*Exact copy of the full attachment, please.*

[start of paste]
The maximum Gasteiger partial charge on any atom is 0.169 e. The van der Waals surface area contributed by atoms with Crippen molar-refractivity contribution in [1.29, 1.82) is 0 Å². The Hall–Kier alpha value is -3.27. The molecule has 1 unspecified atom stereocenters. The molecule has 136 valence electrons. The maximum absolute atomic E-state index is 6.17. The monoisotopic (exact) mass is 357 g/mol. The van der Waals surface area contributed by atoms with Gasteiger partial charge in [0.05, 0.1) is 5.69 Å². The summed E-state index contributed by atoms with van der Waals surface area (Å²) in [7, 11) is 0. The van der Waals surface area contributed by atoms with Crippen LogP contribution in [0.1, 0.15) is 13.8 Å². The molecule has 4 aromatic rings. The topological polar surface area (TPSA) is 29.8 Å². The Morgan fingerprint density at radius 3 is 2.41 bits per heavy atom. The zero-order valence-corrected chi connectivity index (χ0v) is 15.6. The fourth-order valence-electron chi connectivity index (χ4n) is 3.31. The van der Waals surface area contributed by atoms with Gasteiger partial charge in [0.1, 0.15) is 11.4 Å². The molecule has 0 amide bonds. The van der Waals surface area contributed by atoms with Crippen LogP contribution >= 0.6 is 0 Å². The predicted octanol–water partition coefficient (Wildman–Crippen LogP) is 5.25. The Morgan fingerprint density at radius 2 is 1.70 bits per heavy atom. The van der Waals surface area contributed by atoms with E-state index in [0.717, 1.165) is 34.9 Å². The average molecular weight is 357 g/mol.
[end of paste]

The maximum Gasteiger partial charge on any atom is 0.169 e. The van der Waals surface area contributed by atoms with Crippen molar-refractivity contribution in [1.29, 1.82) is 0 Å². The Hall–Kier alpha value is -3.27. The molecule has 1 unspecified atom stereocenters. The molecule has 136 valence electrons. The maximum absolute atomic E-state index is 6.17. The monoisotopic (exact) mass is 357 g/mol. The van der Waals surface area contributed by atoms with Gasteiger partial charge in [0.05, 0.1) is 5.69 Å². The summed E-state index contributed by atoms with van der Waals surface area (Å²) in [7, 11) is 0. The van der Waals surface area contributed by atoms with Crippen LogP contribution in [0.1, 0.15) is 13.8 Å². The molecule has 4 aromatic rings. The topological polar surface area (TPSA) is 29.8 Å². The Morgan fingerprint density at radius 3 is 2.41 bits per heavy atom. The zero-order valence-corrected chi connectivity index (χ0v) is 15.6. The fourth-order valence-electron chi connectivity index (χ4n) is 3.31. The van der Waals surface area contributed by atoms with Gasteiger partial charge in [0.1, 0.15) is 11.4 Å². The molecule has 0 amide bonds. The van der Waals surface area contributed by atoms with Crippen LogP contribution >= 0.6 is 0 Å². The predicted octanol–water partition coefficient (Wildman–Crippen LogP) is 5.25. The Morgan fingerprint density at radius 2 is 1.70 bits per heavy atom. The van der Waals surface area contributed by atoms with E-state index in [0.717, 1.165) is 34.9 Å². The average molecular weight is 357 g/mol.